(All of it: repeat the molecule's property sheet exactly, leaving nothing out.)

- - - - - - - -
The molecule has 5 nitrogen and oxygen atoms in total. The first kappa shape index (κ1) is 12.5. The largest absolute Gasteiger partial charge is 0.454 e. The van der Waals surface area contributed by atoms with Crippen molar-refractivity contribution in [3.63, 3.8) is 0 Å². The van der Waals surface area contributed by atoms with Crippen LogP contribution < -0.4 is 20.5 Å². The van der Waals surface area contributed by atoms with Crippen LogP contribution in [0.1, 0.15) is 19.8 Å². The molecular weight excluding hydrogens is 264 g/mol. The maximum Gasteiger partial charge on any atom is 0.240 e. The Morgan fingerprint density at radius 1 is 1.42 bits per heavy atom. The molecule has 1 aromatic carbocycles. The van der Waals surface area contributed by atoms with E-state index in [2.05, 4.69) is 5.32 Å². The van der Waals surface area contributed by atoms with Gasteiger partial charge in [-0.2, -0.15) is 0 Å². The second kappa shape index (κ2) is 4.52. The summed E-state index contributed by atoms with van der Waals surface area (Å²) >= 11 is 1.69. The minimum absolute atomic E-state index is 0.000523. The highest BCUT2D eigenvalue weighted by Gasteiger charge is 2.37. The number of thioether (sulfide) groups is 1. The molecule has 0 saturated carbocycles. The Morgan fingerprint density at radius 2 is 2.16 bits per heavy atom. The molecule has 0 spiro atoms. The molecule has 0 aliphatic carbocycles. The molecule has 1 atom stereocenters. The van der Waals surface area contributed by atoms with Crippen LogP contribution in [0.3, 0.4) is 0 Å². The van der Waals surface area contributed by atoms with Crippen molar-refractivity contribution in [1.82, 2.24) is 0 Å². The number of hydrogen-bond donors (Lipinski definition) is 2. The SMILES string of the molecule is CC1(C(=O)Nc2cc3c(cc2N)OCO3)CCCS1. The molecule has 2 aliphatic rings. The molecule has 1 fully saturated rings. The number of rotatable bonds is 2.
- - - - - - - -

The molecule has 5 nitrogen and oxygen atoms in total. The first kappa shape index (κ1) is 12.5. The largest absolute Gasteiger partial charge is 0.454 e. The van der Waals surface area contributed by atoms with Crippen molar-refractivity contribution in [3.63, 3.8) is 0 Å². The van der Waals surface area contributed by atoms with Crippen LogP contribution < -0.4 is 20.5 Å². The van der Waals surface area contributed by atoms with Crippen LogP contribution in [0.1, 0.15) is 19.8 Å². The molecular weight excluding hydrogens is 264 g/mol. The maximum Gasteiger partial charge on any atom is 0.240 e. The Morgan fingerprint density at radius 1 is 1.42 bits per heavy atom. The molecule has 1 aromatic carbocycles. The van der Waals surface area contributed by atoms with E-state index in [2.05, 4.69) is 5.32 Å². The van der Waals surface area contributed by atoms with Gasteiger partial charge in [-0.2, -0.15) is 0 Å². The second kappa shape index (κ2) is 4.52. The summed E-state index contributed by atoms with van der Waals surface area (Å²) >= 11 is 1.69. The minimum absolute atomic E-state index is 0.000523. The highest BCUT2D eigenvalue weighted by Gasteiger charge is 2.37. The number of thioether (sulfide) groups is 1. The molecule has 0 saturated carbocycles. The Morgan fingerprint density at radius 2 is 2.16 bits per heavy atom. The molecule has 0 spiro atoms. The molecule has 0 aliphatic carbocycles. The molecule has 1 atom stereocenters. The van der Waals surface area contributed by atoms with Crippen LogP contribution in [0.3, 0.4) is 0 Å². The van der Waals surface area contributed by atoms with Crippen molar-refractivity contribution in [1.82, 2.24) is 0 Å². The number of hydrogen-bond donors (Lipinski definition) is 2. The SMILES string of the molecule is CC1(C(=O)Nc2cc3c(cc2N)OCO3)CCCS1. The molecule has 2 aliphatic rings. The molecule has 1 fully saturated rings. The number of rotatable bonds is 2.